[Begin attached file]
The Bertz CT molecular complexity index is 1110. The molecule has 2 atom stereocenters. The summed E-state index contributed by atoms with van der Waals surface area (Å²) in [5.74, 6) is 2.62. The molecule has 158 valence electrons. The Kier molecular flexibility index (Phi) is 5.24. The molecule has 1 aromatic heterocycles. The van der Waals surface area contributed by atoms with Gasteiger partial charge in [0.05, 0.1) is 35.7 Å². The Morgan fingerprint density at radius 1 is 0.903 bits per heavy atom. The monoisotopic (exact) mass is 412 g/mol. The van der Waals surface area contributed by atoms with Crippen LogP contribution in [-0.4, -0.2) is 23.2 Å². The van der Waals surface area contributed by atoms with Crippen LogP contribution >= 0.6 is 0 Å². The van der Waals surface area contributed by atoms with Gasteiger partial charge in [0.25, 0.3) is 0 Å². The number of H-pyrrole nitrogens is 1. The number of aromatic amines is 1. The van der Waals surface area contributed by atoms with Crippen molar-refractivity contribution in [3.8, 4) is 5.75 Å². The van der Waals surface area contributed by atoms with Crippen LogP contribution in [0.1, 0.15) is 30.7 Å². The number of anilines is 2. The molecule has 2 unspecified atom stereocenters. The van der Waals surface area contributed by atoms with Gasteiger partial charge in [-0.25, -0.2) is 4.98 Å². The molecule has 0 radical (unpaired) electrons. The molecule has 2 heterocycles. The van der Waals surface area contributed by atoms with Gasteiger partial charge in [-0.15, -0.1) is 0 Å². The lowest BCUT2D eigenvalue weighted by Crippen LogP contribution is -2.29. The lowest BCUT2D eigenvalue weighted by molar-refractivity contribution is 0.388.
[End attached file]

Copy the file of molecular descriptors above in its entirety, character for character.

The Bertz CT molecular complexity index is 1110. The molecule has 2 atom stereocenters. The summed E-state index contributed by atoms with van der Waals surface area (Å²) in [5.74, 6) is 2.62. The molecule has 158 valence electrons. The Kier molecular flexibility index (Phi) is 5.24. The molecule has 1 aromatic heterocycles. The van der Waals surface area contributed by atoms with Gasteiger partial charge in [0.05, 0.1) is 35.7 Å². The Morgan fingerprint density at radius 1 is 0.903 bits per heavy atom. The monoisotopic (exact) mass is 412 g/mol. The van der Waals surface area contributed by atoms with Crippen LogP contribution in [-0.4, -0.2) is 23.2 Å². The van der Waals surface area contributed by atoms with Crippen LogP contribution >= 0.6 is 0 Å². The van der Waals surface area contributed by atoms with Gasteiger partial charge in [0.25, 0.3) is 0 Å². The number of H-pyrrole nitrogens is 1. The number of aromatic amines is 1. The van der Waals surface area contributed by atoms with Crippen molar-refractivity contribution in [3.8, 4) is 5.75 Å². The van der Waals surface area contributed by atoms with Crippen LogP contribution in [0.1, 0.15) is 30.7 Å². The number of anilines is 2. The molecule has 2 unspecified atom stereocenters. The van der Waals surface area contributed by atoms with Gasteiger partial charge in [-0.25, -0.2) is 4.98 Å². The molecule has 0 radical (unpaired) electrons. The molecule has 2 heterocycles. The van der Waals surface area contributed by atoms with Gasteiger partial charge in [-0.15, -0.1) is 0 Å². The lowest BCUT2D eigenvalue weighted by Crippen LogP contribution is -2.29. The lowest BCUT2D eigenvalue weighted by molar-refractivity contribution is 0.388.